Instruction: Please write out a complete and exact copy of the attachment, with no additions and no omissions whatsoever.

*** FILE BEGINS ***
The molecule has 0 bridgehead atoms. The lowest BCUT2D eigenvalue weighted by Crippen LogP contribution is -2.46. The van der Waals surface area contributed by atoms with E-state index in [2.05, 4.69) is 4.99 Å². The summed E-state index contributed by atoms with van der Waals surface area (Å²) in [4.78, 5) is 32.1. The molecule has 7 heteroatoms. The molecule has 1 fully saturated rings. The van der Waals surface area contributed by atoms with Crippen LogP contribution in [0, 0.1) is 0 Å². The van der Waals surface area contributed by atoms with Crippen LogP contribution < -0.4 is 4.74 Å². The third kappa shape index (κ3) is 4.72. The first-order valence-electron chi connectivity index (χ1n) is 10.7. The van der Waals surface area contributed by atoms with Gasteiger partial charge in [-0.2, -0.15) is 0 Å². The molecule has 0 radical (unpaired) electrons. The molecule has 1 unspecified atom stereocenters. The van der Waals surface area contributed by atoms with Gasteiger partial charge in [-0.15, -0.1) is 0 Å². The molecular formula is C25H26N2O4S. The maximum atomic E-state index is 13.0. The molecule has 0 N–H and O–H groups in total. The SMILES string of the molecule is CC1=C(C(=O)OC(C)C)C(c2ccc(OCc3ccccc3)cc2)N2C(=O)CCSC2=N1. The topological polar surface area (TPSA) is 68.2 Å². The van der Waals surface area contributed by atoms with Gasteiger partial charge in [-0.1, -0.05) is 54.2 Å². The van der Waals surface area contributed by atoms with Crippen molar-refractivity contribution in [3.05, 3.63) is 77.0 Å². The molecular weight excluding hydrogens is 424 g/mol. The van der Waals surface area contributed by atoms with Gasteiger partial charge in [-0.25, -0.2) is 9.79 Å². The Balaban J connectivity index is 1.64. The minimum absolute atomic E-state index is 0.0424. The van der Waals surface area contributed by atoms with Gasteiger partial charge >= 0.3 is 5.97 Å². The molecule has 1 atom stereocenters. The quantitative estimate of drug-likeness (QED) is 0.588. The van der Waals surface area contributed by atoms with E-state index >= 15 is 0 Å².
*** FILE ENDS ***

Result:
The molecule has 0 bridgehead atoms. The lowest BCUT2D eigenvalue weighted by Crippen LogP contribution is -2.46. The van der Waals surface area contributed by atoms with E-state index in [2.05, 4.69) is 4.99 Å². The summed E-state index contributed by atoms with van der Waals surface area (Å²) in [4.78, 5) is 32.1. The molecule has 7 heteroatoms. The molecule has 1 fully saturated rings. The van der Waals surface area contributed by atoms with Crippen LogP contribution in [0, 0.1) is 0 Å². The van der Waals surface area contributed by atoms with Crippen LogP contribution < -0.4 is 4.74 Å². The third kappa shape index (κ3) is 4.72. The first-order valence-electron chi connectivity index (χ1n) is 10.7. The van der Waals surface area contributed by atoms with Gasteiger partial charge in [-0.2, -0.15) is 0 Å². The molecule has 0 radical (unpaired) electrons. The molecule has 1 unspecified atom stereocenters. The van der Waals surface area contributed by atoms with Gasteiger partial charge in [-0.15, -0.1) is 0 Å². The molecular formula is C25H26N2O4S. The maximum atomic E-state index is 13.0. The molecule has 0 N–H and O–H groups in total. The SMILES string of the molecule is CC1=C(C(=O)OC(C)C)C(c2ccc(OCc3ccccc3)cc2)N2C(=O)CCSC2=N1. The topological polar surface area (TPSA) is 68.2 Å². The van der Waals surface area contributed by atoms with Gasteiger partial charge in [-0.1, -0.05) is 54.2 Å². The van der Waals surface area contributed by atoms with Crippen molar-refractivity contribution in [3.05, 3.63) is 77.0 Å². The molecular weight excluding hydrogens is 424 g/mol. The van der Waals surface area contributed by atoms with Gasteiger partial charge in [-0.25, -0.2) is 9.79 Å². The Balaban J connectivity index is 1.64. The minimum absolute atomic E-state index is 0.0424. The van der Waals surface area contributed by atoms with Gasteiger partial charge >= 0.3 is 5.97 Å². The molecule has 1 atom stereocenters. The quantitative estimate of drug-likeness (QED) is 0.588. The van der Waals surface area contributed by atoms with E-state index >= 15 is 0 Å².